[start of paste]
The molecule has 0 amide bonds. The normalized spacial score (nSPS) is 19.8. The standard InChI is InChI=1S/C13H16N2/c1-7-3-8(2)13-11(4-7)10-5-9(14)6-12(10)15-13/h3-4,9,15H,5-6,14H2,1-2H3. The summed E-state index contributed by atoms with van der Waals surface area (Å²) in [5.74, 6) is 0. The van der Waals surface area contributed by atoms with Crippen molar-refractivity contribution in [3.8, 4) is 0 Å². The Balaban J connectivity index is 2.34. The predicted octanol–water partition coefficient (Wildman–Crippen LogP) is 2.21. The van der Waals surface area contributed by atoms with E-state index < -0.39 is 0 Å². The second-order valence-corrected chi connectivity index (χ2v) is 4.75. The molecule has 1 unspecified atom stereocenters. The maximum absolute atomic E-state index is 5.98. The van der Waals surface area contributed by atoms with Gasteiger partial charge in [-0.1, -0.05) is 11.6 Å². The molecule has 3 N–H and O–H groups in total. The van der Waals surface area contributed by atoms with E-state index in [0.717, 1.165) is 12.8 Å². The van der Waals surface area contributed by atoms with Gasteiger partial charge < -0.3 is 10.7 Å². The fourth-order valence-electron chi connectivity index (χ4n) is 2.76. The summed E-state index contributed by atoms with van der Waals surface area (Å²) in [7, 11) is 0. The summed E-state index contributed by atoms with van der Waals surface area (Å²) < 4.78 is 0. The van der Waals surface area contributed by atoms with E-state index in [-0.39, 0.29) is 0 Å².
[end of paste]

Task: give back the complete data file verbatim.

The molecule has 0 amide bonds. The normalized spacial score (nSPS) is 19.8. The standard InChI is InChI=1S/C13H16N2/c1-7-3-8(2)13-11(4-7)10-5-9(14)6-12(10)15-13/h3-4,9,15H,5-6,14H2,1-2H3. The summed E-state index contributed by atoms with van der Waals surface area (Å²) in [5.74, 6) is 0. The van der Waals surface area contributed by atoms with Crippen molar-refractivity contribution in [3.8, 4) is 0 Å². The Balaban J connectivity index is 2.34. The predicted octanol–water partition coefficient (Wildman–Crippen LogP) is 2.21. The van der Waals surface area contributed by atoms with E-state index < -0.39 is 0 Å². The second-order valence-corrected chi connectivity index (χ2v) is 4.75. The molecule has 1 unspecified atom stereocenters. The maximum absolute atomic E-state index is 5.98. The van der Waals surface area contributed by atoms with Gasteiger partial charge in [-0.1, -0.05) is 11.6 Å². The molecule has 3 N–H and O–H groups in total. The van der Waals surface area contributed by atoms with E-state index in [0.717, 1.165) is 12.8 Å². The van der Waals surface area contributed by atoms with Gasteiger partial charge < -0.3 is 10.7 Å². The fourth-order valence-electron chi connectivity index (χ4n) is 2.76. The summed E-state index contributed by atoms with van der Waals surface area (Å²) in [7, 11) is 0. The summed E-state index contributed by atoms with van der Waals surface area (Å²) < 4.78 is 0. The van der Waals surface area contributed by atoms with E-state index in [-0.39, 0.29) is 0 Å².